The General Court in Concord sees its share of quirky and sometimes downright wacky legislation filed each session. These can be the product of pet peeves harbored or causes célèbres promoted by citizen legislators who figure, what the heck, every bill gets a committee hearing no matter how dim its prospects, so why not file this one? Perhaps, then, it was not surprising to learn that for the upcoming session seven members of the House of Representatives have proposed a constitutional amendment calling for New Hampshire to secede from the United States and become a sovereign nation.
Residents of Cheshire County District 14, which takes in Dublin, Fitzwilliam, Harrisville, Jaffrey, Rindge and Roxbury, could be forgiven surprise at learning that their representative, Matthew Santonastaso of Rindge, is one of the sponsors. Santonastaso, who was elected in 2020, has not yet shared his thinking on the amendment, so his constituents are left wondering what’s motivated him to go to Concord to break up the union.
But some of his co-sponsors have spoken out, and their rationale is either intentionally ineffectual or downright alarming. In the former camp is co-sponsor Peter Torosian of Atkinson, who told The Sentinel the proposed amendment is meant more as a statement than as a practical matter. He conceded there was “not a snowball’s chance” the proposal would gain the 60 percent support it needs in each house, even before requiring a two-thirds popular vote to be adopted. Instead, Torosian described it as “a shot across the bow to the feds,” although a more apt idiom is “tilting at windmills.”
Then there’s Rep. Mike Sylvia of Belmont, a co-sponsor who shamefully speculated in an online video chat that the proposal might attract support from those who harbor such anti-immigrant beliefs as “those dirty Mexicans or Guatemalans or whatever are coming across the border bringing in COVID with them.” As is too often the case with politicians, he disingenuously sought to distance himself from those views — “[t]his is not my feeling,” he said — even while he aired them, and he’s given no indication he wouldn’t welcome support for his secession proposal from those who hold them. This led House Speaker Sherman Packard to issue a statement that the House’s Republican leadership disavows racial stereotyping and has no involvement in promoting secession.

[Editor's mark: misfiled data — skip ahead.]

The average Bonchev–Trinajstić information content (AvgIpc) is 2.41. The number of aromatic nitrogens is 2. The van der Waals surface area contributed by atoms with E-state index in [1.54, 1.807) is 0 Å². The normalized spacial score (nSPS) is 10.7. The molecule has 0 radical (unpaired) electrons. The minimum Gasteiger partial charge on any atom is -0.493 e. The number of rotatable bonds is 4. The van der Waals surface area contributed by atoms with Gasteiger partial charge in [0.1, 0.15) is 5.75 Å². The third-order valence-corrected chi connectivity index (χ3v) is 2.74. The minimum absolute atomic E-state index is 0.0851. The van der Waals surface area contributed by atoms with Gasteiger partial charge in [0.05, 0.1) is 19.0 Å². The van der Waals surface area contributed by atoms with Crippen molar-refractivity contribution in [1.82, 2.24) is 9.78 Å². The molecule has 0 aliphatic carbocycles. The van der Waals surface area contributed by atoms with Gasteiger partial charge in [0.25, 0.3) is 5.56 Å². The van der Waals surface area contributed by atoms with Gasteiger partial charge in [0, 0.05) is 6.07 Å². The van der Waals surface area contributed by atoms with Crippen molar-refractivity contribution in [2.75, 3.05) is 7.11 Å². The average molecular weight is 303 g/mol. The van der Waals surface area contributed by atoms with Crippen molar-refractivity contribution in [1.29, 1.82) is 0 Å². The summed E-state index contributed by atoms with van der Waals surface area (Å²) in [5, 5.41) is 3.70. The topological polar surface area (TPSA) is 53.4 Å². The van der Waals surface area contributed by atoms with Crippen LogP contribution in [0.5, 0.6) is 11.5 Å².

Torosian is at least honest in offering his “snowball’s chance” assessment of the proposed amendment’s prospects. There was, of course, a cataclysmic civil war fought 160 years ago in large measure by the northern states — New Hampshire prominently among them — to resolve that no individual state has a right to secede. And the Supreme Court and legal scholars have since asserted the same.
The co-sponsors seem to be motivated by their objection to what they perceive as federal intrusion on personal freedoms. That’s of course a legitimate position to hold, but it’s one that in our constitutional democracy should be advanced through the democratic process of electing enough representatives to Congress who share that view. Instead, it’s a cynical waste of legislative time and effort for state representatives to propose breaking away from the union just to underscore a point. It recalls a similarly specious bill introduced some 20 years ago by then state Senator and now Executive Councilor David Wheeler calling for New Hampshire to secede from the union if the federal deficit got too big, a remedy the Milford Republican seemed to have conveniently abandoned while the deficit began ballooning again under former president George W. Bush.
There is no shortage of serious issues to be debated and resolved in Concord. A petulant, “we’re going to take our ball and go home” proposal to yank New Hampshire out of the union rather than work to improve it should not be one of them, and the proposed amendment should die a quick death in the Legislature.